The Minnesota-based McKnight Foundation (see IP’s Profile) has recently approved $850,000 for two parks-related projects. Parks funding isn't one of the foundation's main grant programs; its environmental work tends toward protecting the Mississippi River or improving climate and energy programs in the Midwest. However, every now and then the foundation will pour money into improving Minnesota's green space. In the first quarter of 2014, the foundation spent nearly as much on greening urban areas as it did in its traditional environmental programs.
The recipients of McKnight’s 2014 parks funding will be the Minneapolis Parks Foundation ($150,000 to strengthen organizational capacity) and The Trust for Public Land ($700,000 to advance economic competitiveness through urban parks). Both grants will be funded not through the foundation’s environmental programs, but rather its “Region & Communities” program. This program does not mention parks under its program strategies, favoring affordable housing strategies and economically vibrant neighborhoods. The program does, however, mention sustainable regional development as a goal, which includes “environmentally sound” strategies.
The McKnight Foundation’s funding toward parks early on in 2014 is impressive, especially when compared to what it spent on the Mississippi River. In the first quarter of 2014, the Foundation spent $850,000 in its Mississippi River sub-program, granting $20,000 to $220,000 to eleven organizations. So far this year, the Midwest Climate & Energy program has received $40,000 for one grant.
Giving to parks is not a new development. The Trust for Public Land has received large grants every few years since 2004, including: $500,000 in 2004 for land acquisition; $375,000 in 2006 and $750,000 in 2007 for the Embrace Open Space program; $700,000 in 2010 for the Twin Cities' Parks for People program; and $700,000 in 2012 to promote open space as a part of urban development.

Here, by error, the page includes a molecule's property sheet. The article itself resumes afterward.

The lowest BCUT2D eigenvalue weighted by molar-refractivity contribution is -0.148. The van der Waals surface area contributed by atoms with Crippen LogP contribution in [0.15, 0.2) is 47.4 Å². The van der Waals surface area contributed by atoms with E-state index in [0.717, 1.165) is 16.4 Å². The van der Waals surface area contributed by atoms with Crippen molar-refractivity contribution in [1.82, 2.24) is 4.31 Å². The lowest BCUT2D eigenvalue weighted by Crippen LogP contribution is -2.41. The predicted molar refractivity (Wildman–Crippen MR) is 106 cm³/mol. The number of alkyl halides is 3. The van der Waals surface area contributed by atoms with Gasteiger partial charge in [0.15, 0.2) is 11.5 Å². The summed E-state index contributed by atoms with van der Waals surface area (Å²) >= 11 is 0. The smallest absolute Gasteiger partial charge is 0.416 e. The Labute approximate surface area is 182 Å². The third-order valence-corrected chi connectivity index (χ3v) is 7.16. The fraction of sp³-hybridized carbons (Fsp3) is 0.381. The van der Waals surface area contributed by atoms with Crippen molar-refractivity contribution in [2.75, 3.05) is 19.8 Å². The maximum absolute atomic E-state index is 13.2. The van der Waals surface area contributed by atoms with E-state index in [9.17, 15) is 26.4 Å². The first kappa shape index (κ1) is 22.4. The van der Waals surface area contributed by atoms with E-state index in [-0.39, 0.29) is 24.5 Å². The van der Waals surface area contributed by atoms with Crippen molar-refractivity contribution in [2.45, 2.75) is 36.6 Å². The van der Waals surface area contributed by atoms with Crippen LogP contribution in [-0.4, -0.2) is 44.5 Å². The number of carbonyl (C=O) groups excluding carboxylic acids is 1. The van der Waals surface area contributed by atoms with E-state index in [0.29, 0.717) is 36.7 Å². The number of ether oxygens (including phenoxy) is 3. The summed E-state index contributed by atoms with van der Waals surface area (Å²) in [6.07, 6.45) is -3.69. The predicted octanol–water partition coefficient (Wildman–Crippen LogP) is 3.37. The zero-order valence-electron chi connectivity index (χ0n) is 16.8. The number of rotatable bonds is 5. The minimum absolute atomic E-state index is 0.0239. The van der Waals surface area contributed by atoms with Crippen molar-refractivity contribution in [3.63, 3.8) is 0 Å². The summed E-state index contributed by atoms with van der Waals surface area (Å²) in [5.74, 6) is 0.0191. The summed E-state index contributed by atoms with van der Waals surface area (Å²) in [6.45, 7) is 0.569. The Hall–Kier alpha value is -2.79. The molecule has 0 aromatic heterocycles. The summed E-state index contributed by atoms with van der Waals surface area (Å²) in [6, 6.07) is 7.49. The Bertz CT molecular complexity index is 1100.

The Minneapolis Parks Foundation received $75,000 in 2012 and $50,000 in 2010 and again in 2011. Other recipients in the past have included the All Parks Alliance for Change (most recently $40,000 in 2011 for general operating support), the City of St. Paul ($150,000 in 2007 for their Parks Conservancy), and the Parks & Trails Council of Minnesota for land acquisition, especially along the Mississippi River watershed.
The McKnight Foundation may not have a dedicated parks sub-program, but they seem keenly interested in greening urban spaces. Although the McKnight Foundation appears to have its favorite organizations when giving for parks, other nonprofits shouldn’t be discouraged. The McKnight Foundation’s “Region & Communities” program is open to giving to parks.